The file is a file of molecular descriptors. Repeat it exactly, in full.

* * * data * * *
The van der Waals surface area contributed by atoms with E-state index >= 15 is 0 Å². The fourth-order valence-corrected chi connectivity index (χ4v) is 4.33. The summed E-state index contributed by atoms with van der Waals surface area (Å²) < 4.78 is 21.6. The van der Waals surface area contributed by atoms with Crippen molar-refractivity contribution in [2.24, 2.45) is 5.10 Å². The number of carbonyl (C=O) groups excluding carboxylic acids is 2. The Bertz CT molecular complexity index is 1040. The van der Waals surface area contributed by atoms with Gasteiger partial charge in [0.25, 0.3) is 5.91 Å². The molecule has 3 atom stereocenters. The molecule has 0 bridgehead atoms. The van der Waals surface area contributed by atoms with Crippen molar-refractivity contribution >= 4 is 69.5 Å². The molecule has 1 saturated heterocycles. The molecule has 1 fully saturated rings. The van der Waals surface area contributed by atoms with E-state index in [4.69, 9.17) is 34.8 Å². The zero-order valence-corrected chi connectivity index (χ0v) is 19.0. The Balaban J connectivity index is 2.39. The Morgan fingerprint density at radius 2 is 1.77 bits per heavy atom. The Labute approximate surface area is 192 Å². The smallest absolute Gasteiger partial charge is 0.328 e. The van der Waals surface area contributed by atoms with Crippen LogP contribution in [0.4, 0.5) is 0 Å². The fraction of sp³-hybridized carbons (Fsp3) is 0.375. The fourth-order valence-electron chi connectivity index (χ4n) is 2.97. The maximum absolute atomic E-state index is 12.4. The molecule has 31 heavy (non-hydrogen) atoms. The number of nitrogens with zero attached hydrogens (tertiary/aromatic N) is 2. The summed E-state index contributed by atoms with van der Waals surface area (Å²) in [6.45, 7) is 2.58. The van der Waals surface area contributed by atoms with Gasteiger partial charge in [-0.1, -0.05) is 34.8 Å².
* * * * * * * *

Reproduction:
The van der Waals surface area contributed by atoms with E-state index >= 15 is 0 Å². The fourth-order valence-corrected chi connectivity index (χ4v) is 4.33. The summed E-state index contributed by atoms with van der Waals surface area (Å²) < 4.78 is 21.6. The van der Waals surface area contributed by atoms with Crippen molar-refractivity contribution in [2.24, 2.45) is 5.10 Å². The number of carbonyl (C=O) groups excluding carboxylic acids is 2. The Bertz CT molecular complexity index is 1040. The van der Waals surface area contributed by atoms with Gasteiger partial charge in [0.25, 0.3) is 5.91 Å². The molecule has 3 atom stereocenters. The molecule has 0 bridgehead atoms. The van der Waals surface area contributed by atoms with Crippen molar-refractivity contribution >= 4 is 69.5 Å². The molecule has 1 saturated heterocycles. The molecule has 1 fully saturated rings. The van der Waals surface area contributed by atoms with E-state index in [4.69, 9.17) is 34.8 Å². The zero-order valence-corrected chi connectivity index (χ0v) is 19.0. The Balaban J connectivity index is 2.39. The Morgan fingerprint density at radius 2 is 1.77 bits per heavy atom. The Labute approximate surface area is 192 Å². The smallest absolute Gasteiger partial charge is 0.328 e. The van der Waals surface area contributed by atoms with Crippen LogP contribution in [0.4, 0.5) is 0 Å². The fraction of sp³-hybridized carbons (Fsp3) is 0.375. The fourth-order valence-electron chi connectivity index (χ4n) is 2.97. The maximum absolute atomic E-state index is 12.4. The molecule has 31 heavy (non-hydrogen) atoms. The number of nitrogens with zero attached hydrogens (tertiary/aromatic N) is 2. The summed E-state index contributed by atoms with van der Waals surface area (Å²) in [6.45, 7) is 2.58. The van der Waals surface area contributed by atoms with Gasteiger partial charge in [-0.1, -0.05) is 34.8 Å².